high throughput screening n.
Skip this Video
Loading SlideShow in 5 Seconds..
High-Throughput Screening PowerPoint Presentation
Download Presentation
High-Throughput Screening

Loading in 2 Seconds...

play fullscreen
1 / 61

High-Throughput Screening - PowerPoint PPT Presentation

  • Uploaded on

High-Throughput Screening. Assays on Solid Supports or Chips -> Array Technology. Types of Arrays – Applications:. DNA Microarrays: Expression profiles, disease research (cancer), DNA sequencing, mutation analysis, gene discovery, diagnosis, drug discovery,… RNA Microarrays:

I am the owner, or an agent authorized to act on behalf of the owner, of the copyrighted work described.
Download Presentation

PowerPoint Slideshow about 'High-Throughput Screening' - kiayada-gutierrez

An Image/Link below is provided (as is) to download presentation

Download Policy: Content on the Website is provided to you AS IS for your information and personal use and may not be sold / licensed / shared on other websites without getting consent from its author.While downloading, if for some reason you are not able to download a presentation, the publisher may have deleted the file from their server.

- - - - - - - - - - - - - - - - - - - - - - - - - - E N D - - - - - - - - - - - - - - - - - - - - - - - - - -
Presentation Transcript
high throughput screening

High-Throughput Screening

Assays on Solid Supports or Chips

-> Array Technology

types of arrays applications
Types of Arrays – Applications:
  • DNA Microarrays:

Expression profiles, disease research (cancer), DNA sequencing, mutation analysis, gene discovery, diagnosis, drug discovery,…

  • RNA Microarrays:

RNA-protein interactions, biological function of proteins, drug discovery,…

  • Protein Microarray (chips):

Enzyme profiling, Protein-protein Interaction, Protein-ligand interaction ,...

what is microarray
What is Microarray ?

Microarrays are fabricated by high-speed robotics, generally on glass but sometimes on nylon substrates, for which probes with known identity are used to determine complementary binding, thus allowing massively parallel screening studies.

An experiment with a single DNA chip can provide researchers information on thousands of genes simultaneously - a dramatic increase in throughput.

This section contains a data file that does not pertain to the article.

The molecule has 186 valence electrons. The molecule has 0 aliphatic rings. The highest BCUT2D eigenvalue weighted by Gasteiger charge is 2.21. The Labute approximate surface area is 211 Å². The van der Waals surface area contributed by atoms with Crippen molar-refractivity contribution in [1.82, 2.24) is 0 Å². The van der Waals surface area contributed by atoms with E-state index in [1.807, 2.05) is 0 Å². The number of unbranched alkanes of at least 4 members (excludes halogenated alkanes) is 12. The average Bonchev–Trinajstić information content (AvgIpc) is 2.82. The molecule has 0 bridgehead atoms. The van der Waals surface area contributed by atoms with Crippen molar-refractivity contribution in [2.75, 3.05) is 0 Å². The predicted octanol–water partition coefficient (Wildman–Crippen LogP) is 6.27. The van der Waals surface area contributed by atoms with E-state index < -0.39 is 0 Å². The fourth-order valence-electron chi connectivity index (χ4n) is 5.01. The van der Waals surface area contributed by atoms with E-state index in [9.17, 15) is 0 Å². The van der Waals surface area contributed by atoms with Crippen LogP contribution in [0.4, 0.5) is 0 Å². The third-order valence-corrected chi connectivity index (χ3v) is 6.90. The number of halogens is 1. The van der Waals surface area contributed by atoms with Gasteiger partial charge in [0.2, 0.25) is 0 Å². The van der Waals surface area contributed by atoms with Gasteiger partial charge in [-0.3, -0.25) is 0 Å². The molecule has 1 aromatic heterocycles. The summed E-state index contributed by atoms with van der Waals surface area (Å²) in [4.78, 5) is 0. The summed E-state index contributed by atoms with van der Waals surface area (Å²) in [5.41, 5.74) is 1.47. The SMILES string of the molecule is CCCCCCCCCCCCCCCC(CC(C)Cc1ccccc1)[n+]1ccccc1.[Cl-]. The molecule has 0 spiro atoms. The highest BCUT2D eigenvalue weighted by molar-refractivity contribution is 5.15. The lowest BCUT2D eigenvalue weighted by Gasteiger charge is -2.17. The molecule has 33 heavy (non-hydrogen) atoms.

microarray landscape
Microarray Landscape






dna microarrays applications
DNA Microarrays – Applications:
  • Monitor gene expression
    • Study regulatory networks
    • Drug discovery - mechanism of action
    • Diagnostics - tumor diagnosis
    • etc.
  • Genomic DNA hybridizations
    • Explore microbial diversity
    • Whole genome comparisons - genome evolution
    • Identify DNA binding sites
    • Diagnostics - tumor diagnosis
  • ?
dna microarray technologies
DNA Microarray Technologies:
  • Microarray allows to simultaneously analyze 1000s of sequences
  • Developed in early 1990s
  • Two ways to construct microarrays:

1. DNA chips (developed at Affymetrix, Inc. ): an array of oligonucleotide (20~80-mer oligos) probes is synthesized either in situ (on-chip by photolithography) or by conventional synthesis followed by on-chip immobilization. The array is exposed to labeled sample DNA, hybridized, and the identity/abundance of complementary sequences are determined.

2. DNA Microarrays (developed at Stanford University): Obtain cDNA from cDNA sequencing projects, libraries,… -> ssDNA of cDNA spotted onto glass slides (around 20,000 spotes/cm) -> not so high density possible -> hybridization more specific

affymetrix genechip
  • Oligonucleotide:
  • 11-25 mer (short oligo)
  • 50-70 mer (long oligo)
dna microarray experiment

Drought stress

(Kathiresan, 2005)

DNA microarray experiment:

Water is a major limiting factor in agricultural production systems in several parts of the world. Due to their sessile nature, plants have had to develop efficient strategies to cope with limited water. Tolerant plants adapt to drought by invoking a battery of changes in their physiological and metabolic activities

-> Microarrays used to find metabolic changes (gene expression changes)